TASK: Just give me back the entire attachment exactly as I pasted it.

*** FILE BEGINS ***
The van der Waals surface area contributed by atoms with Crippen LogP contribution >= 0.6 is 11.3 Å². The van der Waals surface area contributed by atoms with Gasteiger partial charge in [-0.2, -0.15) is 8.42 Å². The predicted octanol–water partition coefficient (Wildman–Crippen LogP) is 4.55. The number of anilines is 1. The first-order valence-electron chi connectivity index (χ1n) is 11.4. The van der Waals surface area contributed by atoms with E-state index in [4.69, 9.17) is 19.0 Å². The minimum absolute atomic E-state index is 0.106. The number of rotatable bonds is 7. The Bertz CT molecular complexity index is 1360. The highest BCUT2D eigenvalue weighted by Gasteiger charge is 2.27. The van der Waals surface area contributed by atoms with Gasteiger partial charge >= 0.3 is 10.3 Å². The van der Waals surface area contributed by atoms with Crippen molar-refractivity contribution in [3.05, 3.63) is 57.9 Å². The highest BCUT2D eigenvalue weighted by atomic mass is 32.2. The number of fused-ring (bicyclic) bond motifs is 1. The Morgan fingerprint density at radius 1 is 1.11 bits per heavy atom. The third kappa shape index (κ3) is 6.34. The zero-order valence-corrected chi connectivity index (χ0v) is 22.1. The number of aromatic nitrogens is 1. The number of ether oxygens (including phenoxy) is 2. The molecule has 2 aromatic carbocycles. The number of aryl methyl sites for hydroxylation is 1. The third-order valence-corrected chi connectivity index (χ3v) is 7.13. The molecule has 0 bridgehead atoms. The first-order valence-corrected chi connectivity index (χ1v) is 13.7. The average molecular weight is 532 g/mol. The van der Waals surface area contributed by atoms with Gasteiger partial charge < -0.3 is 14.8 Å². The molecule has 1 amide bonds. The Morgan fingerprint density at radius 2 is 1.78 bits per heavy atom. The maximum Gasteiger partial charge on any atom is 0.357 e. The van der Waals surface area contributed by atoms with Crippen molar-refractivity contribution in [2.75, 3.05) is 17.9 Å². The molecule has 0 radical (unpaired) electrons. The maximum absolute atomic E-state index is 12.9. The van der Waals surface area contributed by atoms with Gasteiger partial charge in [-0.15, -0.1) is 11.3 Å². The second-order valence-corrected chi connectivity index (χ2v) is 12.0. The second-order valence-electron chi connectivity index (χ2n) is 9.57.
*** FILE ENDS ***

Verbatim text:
The van der Waals surface area contributed by atoms with Crippen LogP contribution >= 0.6 is 11.3 Å². The van der Waals surface area contributed by atoms with Gasteiger partial charge in [-0.2, -0.15) is 8.42 Å². The predicted octanol–water partition coefficient (Wildman–Crippen LogP) is 4.55. The number of anilines is 1. The first-order valence-electron chi connectivity index (χ1n) is 11.4. The van der Waals surface area contributed by atoms with E-state index in [4.69, 9.17) is 19.0 Å². The minimum absolute atomic E-state index is 0.106. The number of rotatable bonds is 7. The Bertz CT molecular complexity index is 1360. The highest BCUT2D eigenvalue weighted by Gasteiger charge is 2.27. The van der Waals surface area contributed by atoms with Gasteiger partial charge >= 0.3 is 10.3 Å². The van der Waals surface area contributed by atoms with Crippen molar-refractivity contribution in [3.05, 3.63) is 57.9 Å². The highest BCUT2D eigenvalue weighted by atomic mass is 32.2. The number of fused-ring (bicyclic) bond motifs is 1. The Morgan fingerprint density at radius 1 is 1.11 bits per heavy atom. The third kappa shape index (κ3) is 6.34. The zero-order valence-corrected chi connectivity index (χ0v) is 22.1. The number of aromatic nitrogens is 1. The number of ether oxygens (including phenoxy) is 2. The molecule has 2 aromatic carbocycles. The number of aryl methyl sites for hydroxylation is 1. The third-order valence-corrected chi connectivity index (χ3v) is 7.13. The molecule has 0 bridgehead atoms. The first-order valence-corrected chi connectivity index (χ1v) is 13.7. The average molecular weight is 532 g/mol. The van der Waals surface area contributed by atoms with Gasteiger partial charge < -0.3 is 14.8 Å². The molecule has 1 amide bonds. The Morgan fingerprint density at radius 2 is 1.78 bits per heavy atom. The maximum Gasteiger partial charge on any atom is 0.357 e. The van der Waals surface area contributed by atoms with Crippen molar-refractivity contribution in [2.75, 3.05) is 17.9 Å². The molecule has 0 radical (unpaired) electrons. The maximum absolute atomic E-state index is 12.9. The van der Waals surface area contributed by atoms with Gasteiger partial charge in [-0.15, -0.1) is 11.3 Å². The second-order valence-corrected chi connectivity index (χ2v) is 12.0. The second-order valence-electron chi connectivity index (χ2n) is 9.57.